Post World War II growth was explosive. New businesses and subdivisions seemed to sprout overnight, and the population soared to near 18,000 by 1970. Today, Homewood’s population hovers near 20,000 and the village continues to have a fine reputation as the “jewel of the south suburbs,” with residents enjoying excellent schools, parks and public services.


18101 Martin Ave. The Henry Gottschalk House is a magnificent Queen Anne style house built in 1891 of “Homewood” – stamped bricks produced by Gottschalk’s own brickyard. It has a “few remnants of European influence: curved Romanesque turret, classical details in porch frieze boards, delicate ornament in dormers and porch pediments. The remainder shows overwhelming American influence: rugged stone foundations, cut limestone lintels and sills. “A frozen piece of American architecture.” Henry Gottschalk was a business entrepreneur, owner of the Homewood brickyard, three hay presses, president of the Homewood State Bank, and a village president. The house was divided into apartments in the 1950s, then a business was added in 1986. It was named an official village historic landmark in September 1982.


18120 Dixie Highway. Homewood’s second public school, with 2 rooms was built in 1880 and was located 25 feet to the south. The building was moved to this site in 1904 to make way for construction of Standard School, and was then remodeled for apartment and business use. Formerly occupied by Bannon Floor Coverings, it is now home to A2Z Nails and Comfort Massage.


18126 Dixie Highway. Formerly site of Standard School (1904), Homewood’s third schoolhouse. The building was razed in 1970 to allow for widening of Hickory road. Independence Park was developed on the south part of the lot as a U.S. Bicentennial tribute in 1976.


18110 Dixie Highway. Homewood Theater opened here in 1937. The theater building, a noted Art Deco structure, was remodeled using the shell of the defunct Homewood Service Garage, which was built in 1924. The site is now a parking lot, but a Richard Haas mural on the north side of the lot depicts the design of the theater’s front façade.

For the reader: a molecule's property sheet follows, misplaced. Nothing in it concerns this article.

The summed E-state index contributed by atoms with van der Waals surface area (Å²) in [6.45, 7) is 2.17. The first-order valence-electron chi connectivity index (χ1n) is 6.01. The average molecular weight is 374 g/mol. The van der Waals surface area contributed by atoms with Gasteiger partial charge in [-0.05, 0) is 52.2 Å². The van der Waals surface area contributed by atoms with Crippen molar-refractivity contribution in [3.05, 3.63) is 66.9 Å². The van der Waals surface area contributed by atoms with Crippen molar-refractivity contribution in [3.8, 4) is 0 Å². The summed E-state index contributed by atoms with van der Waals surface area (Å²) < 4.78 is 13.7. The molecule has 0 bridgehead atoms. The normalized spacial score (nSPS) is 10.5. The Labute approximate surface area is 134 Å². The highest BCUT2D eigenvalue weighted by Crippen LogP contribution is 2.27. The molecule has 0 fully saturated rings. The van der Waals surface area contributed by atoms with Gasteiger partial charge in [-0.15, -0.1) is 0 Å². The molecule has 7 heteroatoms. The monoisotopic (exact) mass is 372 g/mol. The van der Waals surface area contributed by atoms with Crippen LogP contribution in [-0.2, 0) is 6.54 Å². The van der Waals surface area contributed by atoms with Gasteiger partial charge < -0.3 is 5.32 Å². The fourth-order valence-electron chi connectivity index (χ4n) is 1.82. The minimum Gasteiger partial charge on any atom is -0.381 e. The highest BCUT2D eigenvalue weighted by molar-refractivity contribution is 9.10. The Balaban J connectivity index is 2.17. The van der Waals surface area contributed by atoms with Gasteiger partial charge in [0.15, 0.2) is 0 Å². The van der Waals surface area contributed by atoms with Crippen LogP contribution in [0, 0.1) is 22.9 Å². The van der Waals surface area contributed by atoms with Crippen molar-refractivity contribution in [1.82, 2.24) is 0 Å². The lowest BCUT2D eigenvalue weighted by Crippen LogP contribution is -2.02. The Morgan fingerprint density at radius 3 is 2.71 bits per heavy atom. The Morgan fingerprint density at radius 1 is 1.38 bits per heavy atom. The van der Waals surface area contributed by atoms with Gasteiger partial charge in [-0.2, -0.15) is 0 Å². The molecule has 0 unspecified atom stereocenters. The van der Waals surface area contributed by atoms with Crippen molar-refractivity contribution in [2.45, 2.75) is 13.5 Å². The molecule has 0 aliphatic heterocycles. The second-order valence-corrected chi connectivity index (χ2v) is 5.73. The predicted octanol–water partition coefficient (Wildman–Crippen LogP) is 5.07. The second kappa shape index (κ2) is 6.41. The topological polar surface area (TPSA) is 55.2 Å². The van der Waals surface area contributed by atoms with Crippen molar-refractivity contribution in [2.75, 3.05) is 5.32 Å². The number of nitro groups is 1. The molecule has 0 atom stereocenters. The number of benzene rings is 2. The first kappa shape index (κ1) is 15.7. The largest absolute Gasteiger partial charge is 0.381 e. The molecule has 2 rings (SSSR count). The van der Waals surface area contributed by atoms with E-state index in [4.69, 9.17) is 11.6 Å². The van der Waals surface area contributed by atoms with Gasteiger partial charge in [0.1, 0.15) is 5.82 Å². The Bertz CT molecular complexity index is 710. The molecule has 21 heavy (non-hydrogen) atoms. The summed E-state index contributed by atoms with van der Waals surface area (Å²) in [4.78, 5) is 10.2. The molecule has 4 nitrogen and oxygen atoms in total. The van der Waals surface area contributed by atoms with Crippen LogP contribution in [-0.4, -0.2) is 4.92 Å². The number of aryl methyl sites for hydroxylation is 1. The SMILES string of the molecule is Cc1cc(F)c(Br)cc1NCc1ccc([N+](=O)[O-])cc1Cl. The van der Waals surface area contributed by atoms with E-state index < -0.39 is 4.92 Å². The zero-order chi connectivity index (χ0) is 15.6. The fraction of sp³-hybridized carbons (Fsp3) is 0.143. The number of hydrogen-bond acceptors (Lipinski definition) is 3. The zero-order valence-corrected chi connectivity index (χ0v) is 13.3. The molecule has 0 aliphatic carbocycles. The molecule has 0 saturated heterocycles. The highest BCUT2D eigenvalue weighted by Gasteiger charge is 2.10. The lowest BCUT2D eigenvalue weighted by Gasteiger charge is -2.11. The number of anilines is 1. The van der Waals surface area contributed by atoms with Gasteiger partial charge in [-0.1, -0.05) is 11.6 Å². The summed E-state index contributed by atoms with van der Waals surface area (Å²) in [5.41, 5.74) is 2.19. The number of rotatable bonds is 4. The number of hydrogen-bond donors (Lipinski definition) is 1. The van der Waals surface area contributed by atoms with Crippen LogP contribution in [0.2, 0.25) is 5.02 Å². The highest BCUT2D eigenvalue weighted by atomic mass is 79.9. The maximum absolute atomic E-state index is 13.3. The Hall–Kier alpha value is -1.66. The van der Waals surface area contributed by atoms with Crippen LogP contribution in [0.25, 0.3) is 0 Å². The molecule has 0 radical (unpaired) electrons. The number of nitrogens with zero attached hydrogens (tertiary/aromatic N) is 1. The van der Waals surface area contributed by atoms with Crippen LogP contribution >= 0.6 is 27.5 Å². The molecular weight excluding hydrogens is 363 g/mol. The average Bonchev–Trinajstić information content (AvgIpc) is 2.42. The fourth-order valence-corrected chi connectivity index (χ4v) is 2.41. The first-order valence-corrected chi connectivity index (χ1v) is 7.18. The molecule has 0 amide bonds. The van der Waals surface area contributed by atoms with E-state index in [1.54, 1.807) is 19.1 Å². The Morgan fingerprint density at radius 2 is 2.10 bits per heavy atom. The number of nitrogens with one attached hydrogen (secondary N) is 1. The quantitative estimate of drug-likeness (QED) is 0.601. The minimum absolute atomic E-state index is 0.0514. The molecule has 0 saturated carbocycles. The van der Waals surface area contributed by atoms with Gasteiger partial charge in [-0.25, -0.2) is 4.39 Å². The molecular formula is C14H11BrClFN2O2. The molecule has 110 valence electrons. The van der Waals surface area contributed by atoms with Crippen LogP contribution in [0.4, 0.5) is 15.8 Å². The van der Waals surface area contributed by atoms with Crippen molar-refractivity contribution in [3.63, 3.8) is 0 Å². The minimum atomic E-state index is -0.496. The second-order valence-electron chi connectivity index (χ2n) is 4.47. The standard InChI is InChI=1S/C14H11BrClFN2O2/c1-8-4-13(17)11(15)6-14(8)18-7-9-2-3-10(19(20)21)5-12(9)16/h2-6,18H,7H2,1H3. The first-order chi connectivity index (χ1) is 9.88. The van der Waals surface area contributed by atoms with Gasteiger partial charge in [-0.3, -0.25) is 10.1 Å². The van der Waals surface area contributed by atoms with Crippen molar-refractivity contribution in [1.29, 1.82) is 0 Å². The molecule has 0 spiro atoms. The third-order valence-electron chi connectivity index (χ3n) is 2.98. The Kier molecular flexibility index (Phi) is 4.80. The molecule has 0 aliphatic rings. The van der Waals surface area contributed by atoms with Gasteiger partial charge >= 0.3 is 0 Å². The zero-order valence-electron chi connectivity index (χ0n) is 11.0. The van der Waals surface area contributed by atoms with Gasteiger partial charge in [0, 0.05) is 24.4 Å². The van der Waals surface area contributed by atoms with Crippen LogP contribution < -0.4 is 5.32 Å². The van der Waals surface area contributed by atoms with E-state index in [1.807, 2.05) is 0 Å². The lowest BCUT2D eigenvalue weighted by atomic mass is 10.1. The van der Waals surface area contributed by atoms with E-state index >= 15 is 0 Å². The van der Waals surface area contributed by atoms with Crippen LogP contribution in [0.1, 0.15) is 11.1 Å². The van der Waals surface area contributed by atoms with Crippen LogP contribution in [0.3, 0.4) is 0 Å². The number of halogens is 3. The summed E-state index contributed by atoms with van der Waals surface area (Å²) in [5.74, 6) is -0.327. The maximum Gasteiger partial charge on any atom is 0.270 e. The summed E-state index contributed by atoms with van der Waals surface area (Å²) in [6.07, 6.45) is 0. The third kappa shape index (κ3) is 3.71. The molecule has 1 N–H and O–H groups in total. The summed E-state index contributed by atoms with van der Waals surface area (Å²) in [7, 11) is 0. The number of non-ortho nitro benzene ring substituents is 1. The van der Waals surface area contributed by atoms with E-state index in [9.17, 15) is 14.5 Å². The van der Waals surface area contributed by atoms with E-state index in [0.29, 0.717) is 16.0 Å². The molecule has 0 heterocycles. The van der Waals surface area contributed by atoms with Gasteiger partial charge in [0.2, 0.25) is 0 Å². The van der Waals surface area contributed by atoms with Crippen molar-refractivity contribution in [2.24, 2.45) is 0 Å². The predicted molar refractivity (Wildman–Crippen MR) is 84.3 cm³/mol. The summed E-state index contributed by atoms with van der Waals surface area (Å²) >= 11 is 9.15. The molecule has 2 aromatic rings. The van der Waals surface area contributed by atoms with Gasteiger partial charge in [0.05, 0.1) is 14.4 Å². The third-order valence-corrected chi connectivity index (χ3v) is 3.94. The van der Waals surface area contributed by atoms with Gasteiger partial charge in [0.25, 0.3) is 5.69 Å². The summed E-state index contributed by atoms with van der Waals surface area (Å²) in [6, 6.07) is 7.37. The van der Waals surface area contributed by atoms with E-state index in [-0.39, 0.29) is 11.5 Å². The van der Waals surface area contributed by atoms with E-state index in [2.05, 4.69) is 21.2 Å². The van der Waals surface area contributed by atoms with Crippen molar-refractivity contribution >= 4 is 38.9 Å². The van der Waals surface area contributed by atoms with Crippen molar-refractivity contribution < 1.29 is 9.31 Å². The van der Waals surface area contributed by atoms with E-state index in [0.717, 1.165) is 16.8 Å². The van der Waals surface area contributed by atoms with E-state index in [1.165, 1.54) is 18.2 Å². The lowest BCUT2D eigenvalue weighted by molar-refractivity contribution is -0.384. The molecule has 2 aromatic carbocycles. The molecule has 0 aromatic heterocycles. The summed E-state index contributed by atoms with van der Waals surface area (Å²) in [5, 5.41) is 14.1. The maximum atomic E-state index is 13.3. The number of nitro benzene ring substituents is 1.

1961 Ridge Road. Dixie Ridge Building (1929). Originally the site of Buggert’s Blacksmith Shop, built in the late 1850s, and the Buggert home. The current building was completed in 1929 and the corner space had been occupied by restaurants for years, including Alexander’s, Homewood Sweet Shop, DeMar’s and Three Brothers. Most recently, the Copper Still Martini Bar is located here.


1956 Ridge Road. Homewood Building (1925). Once the site of George Mertens’ residence, the current building housed the Community Pharmacy for decades and is now home to Travel Brokers. 


18029 Dixie Highway (1925). Originally occupied by the Homewood Motor Company,Van Drunen Ford opened in this building in 1930. Currently, Van Drunen Ford is Homewood’s oldest continuously operating business. Vice District Brewing Company plans to open a taproom here this summer. 


18022 Dixie Highway (1904). Built just after the turn of the 20th century as the residence of Fred Gold, a former Homewood fire chief, village president and prominent businessman. The Women’s Club reading room in the home evolved into the Homewood Public Library. After 1945 , it became Cordt Funeral Home, later Cordt-Ryan and Ryan Funeral Homes. Today, the building houses the Homewood Science Center.